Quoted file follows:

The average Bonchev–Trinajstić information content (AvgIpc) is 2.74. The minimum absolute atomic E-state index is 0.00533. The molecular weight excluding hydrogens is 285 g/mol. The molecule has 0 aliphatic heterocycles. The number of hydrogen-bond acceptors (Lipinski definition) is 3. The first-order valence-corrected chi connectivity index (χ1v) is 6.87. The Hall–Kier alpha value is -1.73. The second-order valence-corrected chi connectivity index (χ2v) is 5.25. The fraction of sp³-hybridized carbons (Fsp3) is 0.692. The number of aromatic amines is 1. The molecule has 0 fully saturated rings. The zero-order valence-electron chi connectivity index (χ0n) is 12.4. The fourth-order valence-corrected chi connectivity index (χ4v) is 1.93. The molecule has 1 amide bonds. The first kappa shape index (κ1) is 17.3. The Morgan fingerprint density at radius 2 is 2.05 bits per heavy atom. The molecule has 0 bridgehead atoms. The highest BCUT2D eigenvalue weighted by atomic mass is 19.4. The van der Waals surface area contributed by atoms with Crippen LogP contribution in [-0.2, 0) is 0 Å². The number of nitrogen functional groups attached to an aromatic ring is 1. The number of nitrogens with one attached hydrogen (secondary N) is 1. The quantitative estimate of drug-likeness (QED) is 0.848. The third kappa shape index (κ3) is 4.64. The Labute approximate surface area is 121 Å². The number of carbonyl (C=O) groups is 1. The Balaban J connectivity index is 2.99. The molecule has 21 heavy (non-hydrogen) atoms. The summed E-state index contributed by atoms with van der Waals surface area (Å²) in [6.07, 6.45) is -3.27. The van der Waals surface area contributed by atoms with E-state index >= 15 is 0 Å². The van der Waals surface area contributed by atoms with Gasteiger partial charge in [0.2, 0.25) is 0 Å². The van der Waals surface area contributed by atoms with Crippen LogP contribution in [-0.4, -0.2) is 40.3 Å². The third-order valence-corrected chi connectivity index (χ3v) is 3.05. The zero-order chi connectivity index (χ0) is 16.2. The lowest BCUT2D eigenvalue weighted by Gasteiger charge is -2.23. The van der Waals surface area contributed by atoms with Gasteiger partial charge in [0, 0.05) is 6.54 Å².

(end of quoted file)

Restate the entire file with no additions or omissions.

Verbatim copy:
The average Bonchev–Trinajstić information content (AvgIpc) is 2.74. The minimum absolute atomic E-state index is 0.00533. The molecular weight excluding hydrogens is 285 g/mol. The molecule has 0 aliphatic heterocycles. The number of hydrogen-bond acceptors (Lipinski definition) is 3. The first-order valence-corrected chi connectivity index (χ1v) is 6.87. The Hall–Kier alpha value is -1.73. The second-order valence-corrected chi connectivity index (χ2v) is 5.25. The fraction of sp³-hybridized carbons (Fsp3) is 0.692. The number of aromatic amines is 1. The molecule has 0 fully saturated rings. The zero-order valence-electron chi connectivity index (χ0n) is 12.4. The fourth-order valence-corrected chi connectivity index (χ4v) is 1.93. The molecule has 1 amide bonds. The first kappa shape index (κ1) is 17.3. The Morgan fingerprint density at radius 2 is 2.05 bits per heavy atom. The molecule has 0 bridgehead atoms. The highest BCUT2D eigenvalue weighted by atomic mass is 19.4. The van der Waals surface area contributed by atoms with Crippen LogP contribution in [-0.2, 0) is 0 Å². The number of nitrogen functional groups attached to an aromatic ring is 1. The number of nitrogens with one attached hydrogen (secondary N) is 1. The quantitative estimate of drug-likeness (QED) is 0.848. The third kappa shape index (κ3) is 4.64. The Labute approximate surface area is 121 Å². The number of carbonyl (C=O) groups is 1. The Balaban J connectivity index is 2.99. The molecule has 21 heavy (non-hydrogen) atoms. The summed E-state index contributed by atoms with van der Waals surface area (Å²) in [6.07, 6.45) is -3.27. The van der Waals surface area contributed by atoms with E-state index >= 15 is 0 Å². The van der Waals surface area contributed by atoms with Gasteiger partial charge in [0.2, 0.25) is 0 Å². The van der Waals surface area contributed by atoms with Crippen LogP contribution in [-0.4, -0.2) is 40.3 Å². The third-order valence-corrected chi connectivity index (χ3v) is 3.05. The zero-order chi connectivity index (χ0) is 16.2. The lowest BCUT2D eigenvalue weighted by Gasteiger charge is -2.23. The van der Waals surface area contributed by atoms with Gasteiger partial charge in [0, 0.05) is 6.54 Å².